Handling the sin of another is tricky business.  I’ve seen this played out humbly and horribly, and I’m guilty of botching this one with friends and family.  My top takeaway when I’ve witnessed this played out well is that the “confronter” comes alongside as a fellow sinner, with humility, and compassion.  I imagine they were able to do this because their own sin was not some far-off unfamiliar thing.  Sincerely confessing our sins to God and others is a key ingredient to this familiarity.  We need to be well acquainted with our own sins and shortcomings if we are going to be able to come alongside our husbands and children in humility, compassion, and hope.  There is a way to interact with our sin that keeps us humble, compassionate, and merciful without burying us under guilt and shame.  You will need a full understanding of the gospel to do this.

My friends call upon me regularly to pray for them and I do pray. My husband and children don’t. Why?

I pray for my husband and children every day. I’m not sure why they don’t call on me for prayer but I know what I want to do about it. I have a very loyal prayer warrior friend.  I don’t know what her system is.  Maybe she has a list of names that she loops through, maybe my name is written on some calendar, maybe it’s something that just happens naturally when you are such a devoted prayer warrior, I don’t know, but she sends me a message every few weeks asking how she can be praying for me.  There is a well-worn path between her and me when it comes to prayer and she has been the one to clear that path!

My final thoughts:

There is a direct connection between our love for others and our witness for Christ; our love shows that we are his disciples.  This is so much bigger than having a good marriage or having children that turn out ok.

May we all seek the Lord in prayer, asking Him to reveal to us how we are falling short in the area of loving our husbands and children. May we display wisdom, restraint, and care as we communicate. And may we all have well-worn paths between us and our husbands and children, where we seek them out, asking them how we can pray for them.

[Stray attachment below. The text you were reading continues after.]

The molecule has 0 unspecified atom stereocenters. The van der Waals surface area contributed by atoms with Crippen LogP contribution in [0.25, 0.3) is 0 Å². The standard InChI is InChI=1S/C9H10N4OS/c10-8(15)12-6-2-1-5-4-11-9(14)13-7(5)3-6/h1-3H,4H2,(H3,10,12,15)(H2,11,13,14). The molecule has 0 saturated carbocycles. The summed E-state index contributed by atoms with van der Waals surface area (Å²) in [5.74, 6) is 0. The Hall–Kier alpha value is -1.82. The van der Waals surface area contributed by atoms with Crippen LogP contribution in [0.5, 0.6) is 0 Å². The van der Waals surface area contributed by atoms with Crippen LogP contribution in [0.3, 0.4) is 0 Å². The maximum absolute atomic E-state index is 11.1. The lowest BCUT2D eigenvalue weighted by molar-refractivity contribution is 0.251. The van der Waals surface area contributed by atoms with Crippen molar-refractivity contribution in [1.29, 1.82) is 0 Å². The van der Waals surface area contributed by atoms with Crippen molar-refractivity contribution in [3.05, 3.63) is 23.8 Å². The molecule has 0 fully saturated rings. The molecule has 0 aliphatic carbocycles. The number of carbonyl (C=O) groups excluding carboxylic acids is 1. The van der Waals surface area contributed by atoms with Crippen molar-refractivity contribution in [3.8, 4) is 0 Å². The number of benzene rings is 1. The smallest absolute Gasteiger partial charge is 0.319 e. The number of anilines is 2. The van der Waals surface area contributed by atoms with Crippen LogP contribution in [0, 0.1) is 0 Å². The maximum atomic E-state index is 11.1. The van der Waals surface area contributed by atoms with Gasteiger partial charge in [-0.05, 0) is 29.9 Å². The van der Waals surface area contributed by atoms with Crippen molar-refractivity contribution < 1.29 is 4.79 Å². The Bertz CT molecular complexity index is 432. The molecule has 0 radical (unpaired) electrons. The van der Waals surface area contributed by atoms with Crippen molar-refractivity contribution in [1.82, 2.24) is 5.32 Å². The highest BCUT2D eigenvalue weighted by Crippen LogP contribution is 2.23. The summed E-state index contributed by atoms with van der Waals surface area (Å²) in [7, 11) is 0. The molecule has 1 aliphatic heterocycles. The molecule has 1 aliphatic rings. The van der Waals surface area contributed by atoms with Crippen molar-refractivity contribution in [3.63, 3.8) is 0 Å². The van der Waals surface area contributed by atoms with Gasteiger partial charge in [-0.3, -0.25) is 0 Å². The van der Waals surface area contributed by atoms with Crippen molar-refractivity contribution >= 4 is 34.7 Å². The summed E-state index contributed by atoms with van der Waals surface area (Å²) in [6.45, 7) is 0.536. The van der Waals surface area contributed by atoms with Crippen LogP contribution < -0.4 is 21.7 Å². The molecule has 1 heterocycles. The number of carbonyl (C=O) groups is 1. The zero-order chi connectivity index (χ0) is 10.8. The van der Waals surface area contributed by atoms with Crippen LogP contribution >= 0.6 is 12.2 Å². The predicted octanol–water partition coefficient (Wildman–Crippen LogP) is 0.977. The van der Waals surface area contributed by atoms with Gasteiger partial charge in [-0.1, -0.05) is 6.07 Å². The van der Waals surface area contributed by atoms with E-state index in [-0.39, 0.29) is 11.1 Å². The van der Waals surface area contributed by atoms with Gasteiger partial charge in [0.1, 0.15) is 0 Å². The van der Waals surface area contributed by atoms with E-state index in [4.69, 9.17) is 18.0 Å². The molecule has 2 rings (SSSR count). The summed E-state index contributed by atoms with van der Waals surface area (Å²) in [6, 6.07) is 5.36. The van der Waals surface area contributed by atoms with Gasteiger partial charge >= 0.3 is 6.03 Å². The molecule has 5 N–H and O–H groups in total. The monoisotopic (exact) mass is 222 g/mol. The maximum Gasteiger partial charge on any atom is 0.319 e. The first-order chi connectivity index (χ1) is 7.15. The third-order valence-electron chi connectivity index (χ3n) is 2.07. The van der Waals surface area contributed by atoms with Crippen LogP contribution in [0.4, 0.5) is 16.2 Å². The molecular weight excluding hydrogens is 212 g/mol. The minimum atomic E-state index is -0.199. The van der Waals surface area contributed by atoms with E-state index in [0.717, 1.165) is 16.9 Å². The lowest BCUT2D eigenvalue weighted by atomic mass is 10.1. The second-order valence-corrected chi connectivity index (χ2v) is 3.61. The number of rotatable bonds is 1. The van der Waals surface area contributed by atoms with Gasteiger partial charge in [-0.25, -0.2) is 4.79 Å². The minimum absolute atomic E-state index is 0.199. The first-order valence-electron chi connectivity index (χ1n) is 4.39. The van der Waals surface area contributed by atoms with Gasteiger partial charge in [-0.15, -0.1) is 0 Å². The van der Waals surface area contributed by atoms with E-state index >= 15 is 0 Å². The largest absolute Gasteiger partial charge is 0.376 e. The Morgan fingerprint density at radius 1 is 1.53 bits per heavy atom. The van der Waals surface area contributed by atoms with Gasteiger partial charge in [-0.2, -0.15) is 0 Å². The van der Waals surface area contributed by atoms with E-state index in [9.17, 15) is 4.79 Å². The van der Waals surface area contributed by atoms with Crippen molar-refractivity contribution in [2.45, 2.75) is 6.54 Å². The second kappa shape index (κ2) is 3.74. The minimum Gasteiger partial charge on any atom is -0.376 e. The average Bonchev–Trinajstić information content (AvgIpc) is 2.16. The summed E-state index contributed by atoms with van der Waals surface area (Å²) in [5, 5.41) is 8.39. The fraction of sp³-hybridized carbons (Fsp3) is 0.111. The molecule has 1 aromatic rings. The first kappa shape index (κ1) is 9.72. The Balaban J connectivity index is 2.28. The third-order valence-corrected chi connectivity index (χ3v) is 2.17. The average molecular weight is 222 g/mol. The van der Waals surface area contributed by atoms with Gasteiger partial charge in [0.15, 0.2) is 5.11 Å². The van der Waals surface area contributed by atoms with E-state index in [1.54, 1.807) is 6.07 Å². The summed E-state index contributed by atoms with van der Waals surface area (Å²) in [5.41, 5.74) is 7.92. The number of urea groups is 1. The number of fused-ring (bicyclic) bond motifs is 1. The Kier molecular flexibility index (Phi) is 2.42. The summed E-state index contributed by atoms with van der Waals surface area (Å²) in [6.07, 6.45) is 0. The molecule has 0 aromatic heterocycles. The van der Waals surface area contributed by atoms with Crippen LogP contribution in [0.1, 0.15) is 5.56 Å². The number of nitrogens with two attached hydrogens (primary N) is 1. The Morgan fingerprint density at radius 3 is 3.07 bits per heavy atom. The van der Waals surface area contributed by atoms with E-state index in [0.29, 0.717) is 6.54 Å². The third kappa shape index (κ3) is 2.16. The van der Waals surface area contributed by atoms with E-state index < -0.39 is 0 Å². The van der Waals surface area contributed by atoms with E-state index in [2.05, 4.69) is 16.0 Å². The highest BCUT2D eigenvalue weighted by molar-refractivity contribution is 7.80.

by Adrianne Curwen

Adrianne is a wife to a public-school educator/administrator and a homeschooling Mama to seven children, ranging in age from 7 to 23. She believes that we have a unique opportunity as homeschoolers to design individualized education that suits giftings, interests, and passions. She and her husband have used a blend of registered homeschooling, enrolment with independent DL schools, and participation in public trade school programs to design individualized programs for their children.  She is passionate about using as many read-alouds, picture books, novels, and conversations to educate her children but also gets excited by the amazing homeschool-designed curriculum that’s out there.  Adrianne is thrilled by her new role as Communication Specialist for Classical Education Books and is grateful to have an opportunity to learn something new.  She is grateful, every day, for her saviour, Jesus Christ, and has no greater joy than when she sees her most important missions field walk with Him.